Brennan was Providence's first lay chief and Ascension's first chief

March 15, 2021

Don Brennan died Feb. 12 at age 83. His career in health care and insurance administration spanned 40 years, with half that time in Catholic health care leadership and governance. Brennan was the first lay president and chief executive of a predecessor of Providence St. Joseph Health and the first president and chief executive of Ascension.

w210315_BrennanWas_a-1
Brennan

Brennan was a "true inspiration and guiding hand" for the ministry and a "passionate advocate for health reform and the mission of Catholic health care," says Sr. Mary Haddad, CHA president and chief executive officer. She says Brennan's commitment and dedication are "shining examples for us all."

After serving in the U.S. Navy and working several years as a laborer in Denver, Brennan was the first in his family to attend college. He earned an accounting degree and a master's of public administration from the University of Colorado. Beginning when he was a graduate student, he worked at the University of Colorado Medical Center in Boulder.

Brennan started at Group Health Cooperative in Seattle in 1974, rising to the role of chief executive in two years. In that capacity, he led the creation of one of the first Medicare health maintenance organizations.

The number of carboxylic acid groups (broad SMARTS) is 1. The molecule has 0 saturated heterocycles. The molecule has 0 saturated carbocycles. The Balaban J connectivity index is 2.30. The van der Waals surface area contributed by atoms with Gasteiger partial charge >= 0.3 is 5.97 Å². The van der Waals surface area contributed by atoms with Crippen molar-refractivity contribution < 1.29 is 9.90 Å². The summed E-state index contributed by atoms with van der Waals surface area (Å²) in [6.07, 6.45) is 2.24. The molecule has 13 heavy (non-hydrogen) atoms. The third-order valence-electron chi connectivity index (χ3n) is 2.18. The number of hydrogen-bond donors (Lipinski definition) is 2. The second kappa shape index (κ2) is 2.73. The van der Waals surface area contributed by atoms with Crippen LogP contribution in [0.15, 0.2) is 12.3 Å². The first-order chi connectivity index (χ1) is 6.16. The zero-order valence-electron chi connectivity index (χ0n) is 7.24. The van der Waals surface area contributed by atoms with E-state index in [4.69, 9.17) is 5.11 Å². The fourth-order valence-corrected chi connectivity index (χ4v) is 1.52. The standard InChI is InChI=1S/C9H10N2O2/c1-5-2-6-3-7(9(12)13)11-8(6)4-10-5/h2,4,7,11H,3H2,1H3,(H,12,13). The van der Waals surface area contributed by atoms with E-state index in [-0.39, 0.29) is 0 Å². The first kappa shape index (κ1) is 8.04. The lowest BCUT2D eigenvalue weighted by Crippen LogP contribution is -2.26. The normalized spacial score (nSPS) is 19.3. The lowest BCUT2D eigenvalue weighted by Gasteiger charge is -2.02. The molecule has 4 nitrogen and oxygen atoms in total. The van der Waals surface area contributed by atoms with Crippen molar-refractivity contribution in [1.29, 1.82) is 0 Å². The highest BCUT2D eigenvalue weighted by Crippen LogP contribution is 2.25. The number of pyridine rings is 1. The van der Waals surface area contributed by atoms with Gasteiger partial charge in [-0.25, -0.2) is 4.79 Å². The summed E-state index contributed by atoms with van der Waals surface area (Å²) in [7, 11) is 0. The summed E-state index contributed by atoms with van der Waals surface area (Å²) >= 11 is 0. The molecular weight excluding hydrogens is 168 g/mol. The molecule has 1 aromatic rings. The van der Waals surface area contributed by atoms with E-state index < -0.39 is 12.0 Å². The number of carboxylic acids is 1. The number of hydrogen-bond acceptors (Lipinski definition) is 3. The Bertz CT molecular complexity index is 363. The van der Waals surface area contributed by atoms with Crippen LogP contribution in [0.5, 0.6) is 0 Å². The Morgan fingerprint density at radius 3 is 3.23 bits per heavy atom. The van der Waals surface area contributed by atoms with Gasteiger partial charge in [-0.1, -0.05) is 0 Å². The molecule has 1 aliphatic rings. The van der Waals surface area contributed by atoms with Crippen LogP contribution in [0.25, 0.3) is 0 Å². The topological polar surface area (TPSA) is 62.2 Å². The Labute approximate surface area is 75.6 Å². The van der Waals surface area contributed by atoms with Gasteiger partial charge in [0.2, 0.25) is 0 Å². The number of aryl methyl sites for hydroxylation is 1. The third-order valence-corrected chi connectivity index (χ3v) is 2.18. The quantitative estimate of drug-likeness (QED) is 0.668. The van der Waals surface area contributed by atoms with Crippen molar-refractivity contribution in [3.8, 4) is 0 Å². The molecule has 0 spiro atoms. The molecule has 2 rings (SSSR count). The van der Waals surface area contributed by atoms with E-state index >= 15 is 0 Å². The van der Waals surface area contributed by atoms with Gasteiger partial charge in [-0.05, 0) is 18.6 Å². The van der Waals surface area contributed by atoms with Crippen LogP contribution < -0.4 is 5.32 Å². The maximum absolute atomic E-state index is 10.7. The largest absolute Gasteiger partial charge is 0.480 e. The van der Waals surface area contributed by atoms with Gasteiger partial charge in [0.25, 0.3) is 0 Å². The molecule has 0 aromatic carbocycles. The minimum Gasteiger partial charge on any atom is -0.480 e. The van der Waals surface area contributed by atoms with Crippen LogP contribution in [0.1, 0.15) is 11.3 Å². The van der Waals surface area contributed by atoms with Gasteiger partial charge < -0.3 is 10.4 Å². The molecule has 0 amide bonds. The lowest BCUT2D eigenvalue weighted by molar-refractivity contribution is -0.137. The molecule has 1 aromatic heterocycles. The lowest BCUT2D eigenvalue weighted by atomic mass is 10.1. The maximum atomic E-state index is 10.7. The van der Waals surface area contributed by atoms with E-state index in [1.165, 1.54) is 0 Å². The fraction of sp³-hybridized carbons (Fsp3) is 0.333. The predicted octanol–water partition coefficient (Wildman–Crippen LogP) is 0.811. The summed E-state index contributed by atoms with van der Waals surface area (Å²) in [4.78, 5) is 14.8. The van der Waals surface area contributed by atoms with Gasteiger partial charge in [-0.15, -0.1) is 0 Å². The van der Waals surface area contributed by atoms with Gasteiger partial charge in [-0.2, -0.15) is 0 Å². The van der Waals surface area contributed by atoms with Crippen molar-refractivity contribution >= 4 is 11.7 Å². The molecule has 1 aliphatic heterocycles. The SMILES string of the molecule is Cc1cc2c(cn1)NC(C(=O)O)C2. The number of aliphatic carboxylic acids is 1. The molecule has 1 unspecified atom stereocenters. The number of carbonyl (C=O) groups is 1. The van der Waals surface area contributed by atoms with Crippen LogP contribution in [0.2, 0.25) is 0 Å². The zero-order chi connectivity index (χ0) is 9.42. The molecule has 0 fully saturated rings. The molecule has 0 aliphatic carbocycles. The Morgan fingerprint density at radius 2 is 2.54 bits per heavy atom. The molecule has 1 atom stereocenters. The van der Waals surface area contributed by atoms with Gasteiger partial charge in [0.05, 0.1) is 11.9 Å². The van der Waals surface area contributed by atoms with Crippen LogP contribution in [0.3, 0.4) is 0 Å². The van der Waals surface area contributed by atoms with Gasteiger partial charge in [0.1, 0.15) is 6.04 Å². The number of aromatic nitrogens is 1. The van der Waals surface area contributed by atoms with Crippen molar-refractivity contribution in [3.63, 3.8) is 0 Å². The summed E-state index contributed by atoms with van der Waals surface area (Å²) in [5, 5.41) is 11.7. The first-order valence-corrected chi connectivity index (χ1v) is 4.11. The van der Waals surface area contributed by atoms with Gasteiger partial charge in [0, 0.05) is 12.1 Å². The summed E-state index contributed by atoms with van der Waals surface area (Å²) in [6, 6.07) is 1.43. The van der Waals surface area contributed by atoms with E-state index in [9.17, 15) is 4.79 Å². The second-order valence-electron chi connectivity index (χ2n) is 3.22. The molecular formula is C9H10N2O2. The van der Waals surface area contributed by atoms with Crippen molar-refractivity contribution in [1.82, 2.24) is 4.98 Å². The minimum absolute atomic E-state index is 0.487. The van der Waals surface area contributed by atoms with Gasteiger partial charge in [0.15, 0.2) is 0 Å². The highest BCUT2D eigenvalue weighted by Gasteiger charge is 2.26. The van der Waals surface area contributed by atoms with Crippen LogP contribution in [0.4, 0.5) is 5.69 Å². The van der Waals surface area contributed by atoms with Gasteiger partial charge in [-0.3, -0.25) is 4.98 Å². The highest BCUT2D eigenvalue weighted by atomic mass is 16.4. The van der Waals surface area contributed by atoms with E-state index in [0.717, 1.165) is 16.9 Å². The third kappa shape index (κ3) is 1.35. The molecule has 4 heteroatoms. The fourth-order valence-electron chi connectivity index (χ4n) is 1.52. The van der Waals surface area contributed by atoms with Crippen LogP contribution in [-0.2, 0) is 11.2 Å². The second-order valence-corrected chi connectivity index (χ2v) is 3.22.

He departed Group Health in 1980 to join the Sisters of Providence Health System, a predecessor of Providence St. Joseph Health. As that system's chief executive, he oversaw its transition into an integrated health care delivery system, its establishment of a health plan and its pioneering participation in the Program of All-Inclusive Care for the Elderly, commonly known as PACE.

Upon his 1993 retirement from Providence, Brennan began a two-year tenure as a chair of Washington's Health Services Commission, which implemented that state's new health reform law.

In 1999, at the behest of the Daughters of Charity National Health System of St. Louis, he helped that organization to merge with the Sisters of St. Joseph Health System of Ann Arbor, Michigan, to form Ascension Health. He was St. Louis-based Ascension's chief executive from 1999 to 2001.

Brennan served on the board of CHA, as well as multiple Catholic health care systems.

In 2001, the year after his retirement from Ascension, he received the Sister Concilia Moran Award. CHA annually gives the award to a trailblazing thinker with an understanding of Catholic health care as a ministry of the church.

In nominating Brennan for the honor, three women religious who were sponsors of the former Daughters of Charity National Health System wrote of his vision in seeking to create "a strong, vibrant Catholic health ministry." They described him as a man of integrity. They wrote, "through his ideas, influence and actions Don mentors and encourages others."

Brennan's private funeral will be at St. James Cathedral in Seattle March 22.